Changing Payroll Systems in 2016? Start Soon
Getting ready to pay your first employee tends to be an eye-opening experience. Who knew that so much paperwork could be involved to dispatch that first paycheck or direct deposit to just one person?
The documentation required for employee compensation has increased over the years. And it doesn’t show any signs of being reduced.
If you’re using a cloud-based payroll application or contracting with a payroll service, you had some direction and guidance for those initial steps. This undoubtedly simplified your job and made you feel more confident than if you were going it alone, but you still had to serve as the middleman between your new employee and the agencies that required information.
Good News, Bad News
The good news is, your work will likely never be as difficult and time-consuming as that first foray into payroll management. But the longer you wait past the beginning of the year, or at least a fiscal quarter, the more labor-intensive the transition will be. That’s because you’ll have to supply varying amounts of detail for your company and for every employee dating from the first day of the fiscal year under the new system.
There are three primary ways that a small business can process payroll for its staff:
Manual. You can do payroll on paper. But if you’ve ever done it this way, you know that this route isn’t easy. You have to remain ever-vigilant to ensure that you have the current payroll tax tables and are aware of other regulatory mandates that will affect payroll. Not to mention all of the income and withholding items for your staff and the calculating of paychecks and taxes.
Advantage: Saves actual dollars (though it eats up money in terms of staff time)
Disadvantage: Time- and labor-intensive
Dedicated payroll services. Businesses that want nothing to do with payroll except to provide information for setup and report hours and other changes regularly have used this hands-off type of system for decades.
Advantage: Saves time
Disadvantage: Can be pricey
Cloud-based payroll applications. You have many options here, ranging from standalone solutions that can be integrated with double-entry accounting software or websites to payroll “modules” that are automatically connected to accounting solutions. Some offer multiple subscription levels so you can either keep or hand over individual elements of payroll-processing.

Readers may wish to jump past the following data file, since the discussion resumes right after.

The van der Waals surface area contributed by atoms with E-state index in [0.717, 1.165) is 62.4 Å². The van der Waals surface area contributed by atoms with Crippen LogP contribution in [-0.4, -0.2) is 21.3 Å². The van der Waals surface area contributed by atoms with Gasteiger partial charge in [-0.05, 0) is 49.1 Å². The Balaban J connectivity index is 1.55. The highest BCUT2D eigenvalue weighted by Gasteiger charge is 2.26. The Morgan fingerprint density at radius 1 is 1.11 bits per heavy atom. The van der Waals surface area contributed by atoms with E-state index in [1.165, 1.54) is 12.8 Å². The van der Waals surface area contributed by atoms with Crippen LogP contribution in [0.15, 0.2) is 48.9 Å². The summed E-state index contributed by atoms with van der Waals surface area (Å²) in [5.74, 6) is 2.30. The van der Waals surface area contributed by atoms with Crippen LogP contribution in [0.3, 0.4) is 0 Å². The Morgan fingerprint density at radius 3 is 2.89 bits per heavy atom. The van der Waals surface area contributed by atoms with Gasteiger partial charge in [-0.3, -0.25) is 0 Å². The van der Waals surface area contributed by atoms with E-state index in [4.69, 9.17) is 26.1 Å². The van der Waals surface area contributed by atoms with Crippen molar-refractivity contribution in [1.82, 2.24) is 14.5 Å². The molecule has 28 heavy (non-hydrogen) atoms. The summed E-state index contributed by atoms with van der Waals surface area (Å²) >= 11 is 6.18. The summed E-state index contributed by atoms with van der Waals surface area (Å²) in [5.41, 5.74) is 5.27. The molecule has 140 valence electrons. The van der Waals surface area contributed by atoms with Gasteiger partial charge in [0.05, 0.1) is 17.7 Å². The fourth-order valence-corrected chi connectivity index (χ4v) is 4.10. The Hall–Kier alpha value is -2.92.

The best of the cloud-based sites function as payroll services; they walk you through setup on your own computers and you enter hours and changes. Payroll taxes are calculated and paid automatically.
Advantages: Automation, accuracy, speed, flexibility, support
Disadvantage: Monthly subscription fee
If you choose to subscribe to a cloud-based payroll application, the work required to “catch up” your historical payroll information varies depending on which one you choose. Some let you import at least some of your data from other computer-based payroll systems. Some don’t, which means that if you have several completed payrolls that need to be entered, you’ll have a serious data entry job on your hands.
When you switch from one system to another, whatever each is, it’s critical that you don’t leave any gaps in your payroll records. If you leave anything out, your reports will not be accurate. Benefits providers may miss payments or be overpaid, either of which is bad for you and your employees. And you may not submit the correct amounts to agencies for your payroll taxes.
By all means, if you really feel that another method of processing payroll would work better for you, you should consider making the change. But this is an area where an accounting professional can be of tremendous help. It’s not a decision you want to make quickly or without expert input.
Consulting with a financial advisor early will help ensure that you select a system you can live with for a long time, and that fits both your budget and the staff time you have available for this critical, complex element of accounting.